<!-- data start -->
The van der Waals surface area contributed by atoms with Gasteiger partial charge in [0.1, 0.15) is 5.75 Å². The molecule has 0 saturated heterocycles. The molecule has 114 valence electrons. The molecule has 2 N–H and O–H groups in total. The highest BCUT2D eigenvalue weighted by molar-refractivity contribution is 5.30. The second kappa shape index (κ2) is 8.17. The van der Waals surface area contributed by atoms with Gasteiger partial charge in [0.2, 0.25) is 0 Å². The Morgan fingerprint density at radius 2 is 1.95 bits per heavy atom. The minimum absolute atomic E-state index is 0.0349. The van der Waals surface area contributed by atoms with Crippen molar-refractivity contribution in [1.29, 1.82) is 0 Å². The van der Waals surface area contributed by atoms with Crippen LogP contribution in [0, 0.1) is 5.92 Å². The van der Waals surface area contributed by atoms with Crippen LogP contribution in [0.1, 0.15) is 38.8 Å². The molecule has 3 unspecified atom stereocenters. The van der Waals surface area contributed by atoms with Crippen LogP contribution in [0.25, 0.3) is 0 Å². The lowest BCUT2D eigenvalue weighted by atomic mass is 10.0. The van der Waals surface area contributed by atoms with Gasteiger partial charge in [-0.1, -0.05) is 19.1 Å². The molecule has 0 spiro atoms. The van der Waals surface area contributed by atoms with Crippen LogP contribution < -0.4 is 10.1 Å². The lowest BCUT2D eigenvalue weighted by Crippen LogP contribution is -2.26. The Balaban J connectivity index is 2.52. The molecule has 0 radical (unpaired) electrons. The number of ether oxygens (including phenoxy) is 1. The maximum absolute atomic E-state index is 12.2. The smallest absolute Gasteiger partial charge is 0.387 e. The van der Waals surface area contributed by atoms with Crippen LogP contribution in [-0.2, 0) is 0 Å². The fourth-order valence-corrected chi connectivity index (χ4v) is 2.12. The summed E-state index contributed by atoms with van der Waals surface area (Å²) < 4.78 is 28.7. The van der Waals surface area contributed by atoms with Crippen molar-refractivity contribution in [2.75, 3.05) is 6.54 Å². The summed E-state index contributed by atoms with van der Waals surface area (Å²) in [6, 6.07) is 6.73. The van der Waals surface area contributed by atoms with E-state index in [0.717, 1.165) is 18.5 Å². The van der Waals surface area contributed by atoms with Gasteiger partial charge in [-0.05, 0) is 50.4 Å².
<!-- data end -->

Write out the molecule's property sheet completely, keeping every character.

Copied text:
The van der Waals surface area contributed by atoms with Gasteiger partial charge in [0.1, 0.15) is 5.75 Å². The molecule has 0 saturated heterocycles. The molecule has 114 valence electrons. The molecule has 2 N–H and O–H groups in total. The highest BCUT2D eigenvalue weighted by molar-refractivity contribution is 5.30. The second kappa shape index (κ2) is 8.17. The van der Waals surface area contributed by atoms with Gasteiger partial charge in [0.2, 0.25) is 0 Å². The Morgan fingerprint density at radius 2 is 1.95 bits per heavy atom. The minimum absolute atomic E-state index is 0.0349. The van der Waals surface area contributed by atoms with Crippen molar-refractivity contribution in [1.29, 1.82) is 0 Å². The van der Waals surface area contributed by atoms with Crippen LogP contribution in [0, 0.1) is 5.92 Å². The van der Waals surface area contributed by atoms with Crippen LogP contribution in [0.1, 0.15) is 38.8 Å². The molecule has 3 unspecified atom stereocenters. The van der Waals surface area contributed by atoms with Crippen LogP contribution in [0.25, 0.3) is 0 Å². The lowest BCUT2D eigenvalue weighted by atomic mass is 10.0. The van der Waals surface area contributed by atoms with Gasteiger partial charge in [-0.1, -0.05) is 19.1 Å². The molecule has 0 spiro atoms. The van der Waals surface area contributed by atoms with Crippen LogP contribution < -0.4 is 10.1 Å². The lowest BCUT2D eigenvalue weighted by Crippen LogP contribution is -2.26. The Balaban J connectivity index is 2.52. The molecule has 0 radical (unpaired) electrons. The number of ether oxygens (including phenoxy) is 1. The maximum absolute atomic E-state index is 12.2. The smallest absolute Gasteiger partial charge is 0.387 e. The van der Waals surface area contributed by atoms with Crippen LogP contribution in [-0.2, 0) is 0 Å². The fourth-order valence-corrected chi connectivity index (χ4v) is 2.12. The summed E-state index contributed by atoms with van der Waals surface area (Å²) < 4.78 is 28.7. The van der Waals surface area contributed by atoms with Crippen molar-refractivity contribution in [2.75, 3.05) is 6.54 Å². The summed E-state index contributed by atoms with van der Waals surface area (Å²) in [6, 6.07) is 6.73. The van der Waals surface area contributed by atoms with E-state index in [0.717, 1.165) is 18.5 Å². The van der Waals surface area contributed by atoms with Gasteiger partial charge in [-0.05, 0) is 50.4 Å².